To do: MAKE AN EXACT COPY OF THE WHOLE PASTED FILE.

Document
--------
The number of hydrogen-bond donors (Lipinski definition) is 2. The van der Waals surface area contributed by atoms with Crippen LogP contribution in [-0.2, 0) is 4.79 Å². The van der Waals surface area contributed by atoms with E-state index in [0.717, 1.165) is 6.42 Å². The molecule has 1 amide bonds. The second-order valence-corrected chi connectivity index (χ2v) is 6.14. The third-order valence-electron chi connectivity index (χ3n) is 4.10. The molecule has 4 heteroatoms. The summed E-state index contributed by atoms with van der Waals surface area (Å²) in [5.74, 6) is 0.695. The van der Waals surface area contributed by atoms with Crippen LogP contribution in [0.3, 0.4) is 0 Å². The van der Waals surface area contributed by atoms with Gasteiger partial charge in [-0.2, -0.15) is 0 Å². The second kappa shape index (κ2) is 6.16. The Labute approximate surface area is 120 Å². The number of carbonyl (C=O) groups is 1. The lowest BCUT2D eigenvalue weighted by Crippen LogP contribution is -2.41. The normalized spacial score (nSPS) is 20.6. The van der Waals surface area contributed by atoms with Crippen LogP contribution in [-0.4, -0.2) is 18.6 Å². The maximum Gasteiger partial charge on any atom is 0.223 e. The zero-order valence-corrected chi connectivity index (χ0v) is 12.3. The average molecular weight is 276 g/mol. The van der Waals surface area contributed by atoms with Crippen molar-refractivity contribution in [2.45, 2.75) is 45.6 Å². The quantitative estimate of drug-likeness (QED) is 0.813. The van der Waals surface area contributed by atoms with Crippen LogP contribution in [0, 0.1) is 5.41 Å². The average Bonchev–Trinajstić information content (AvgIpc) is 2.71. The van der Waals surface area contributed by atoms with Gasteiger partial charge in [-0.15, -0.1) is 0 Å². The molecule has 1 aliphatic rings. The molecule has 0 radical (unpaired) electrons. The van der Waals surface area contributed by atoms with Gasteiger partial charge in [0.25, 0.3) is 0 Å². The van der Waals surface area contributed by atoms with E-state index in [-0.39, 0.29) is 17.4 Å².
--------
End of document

The number of hydrogen-bond donors (Lipinski definition) is 2. The van der Waals surface area contributed by atoms with Crippen LogP contribution in [-0.2, 0) is 4.79 Å². The van der Waals surface area contributed by atoms with E-state index in [0.717, 1.165) is 6.42 Å². The molecule has 1 amide bonds. The second-order valence-corrected chi connectivity index (χ2v) is 6.14. The third-order valence-electron chi connectivity index (χ3n) is 4.10. The molecule has 4 heteroatoms. The summed E-state index contributed by atoms with van der Waals surface area (Å²) in [5.74, 6) is 0.695. The van der Waals surface area contributed by atoms with Crippen LogP contribution in [0.3, 0.4) is 0 Å². The van der Waals surface area contributed by atoms with Gasteiger partial charge in [-0.2, -0.15) is 0 Å². The second kappa shape index (κ2) is 6.16. The Labute approximate surface area is 120 Å². The number of carbonyl (C=O) groups is 1. The lowest BCUT2D eigenvalue weighted by Crippen LogP contribution is -2.41. The normalized spacial score (nSPS) is 20.6. The van der Waals surface area contributed by atoms with Crippen LogP contribution in [-0.4, -0.2) is 18.6 Å². The maximum Gasteiger partial charge on any atom is 0.223 e. The zero-order valence-corrected chi connectivity index (χ0v) is 12.3. The average molecular weight is 276 g/mol. The van der Waals surface area contributed by atoms with Crippen molar-refractivity contribution in [2.45, 2.75) is 45.6 Å². The quantitative estimate of drug-likeness (QED) is 0.813. The van der Waals surface area contributed by atoms with Crippen LogP contribution in [0, 0.1) is 5.41 Å². The average Bonchev–Trinajstić information content (AvgIpc) is 2.71. The van der Waals surface area contributed by atoms with Gasteiger partial charge in [-0.15, -0.1) is 0 Å². The molecule has 1 aliphatic rings. The molecule has 0 radical (unpaired) electrons. The van der Waals surface area contributed by atoms with Gasteiger partial charge in [0.25, 0.3) is 0 Å². The van der Waals surface area contributed by atoms with E-state index in [-0.39, 0.29) is 17.4 Å².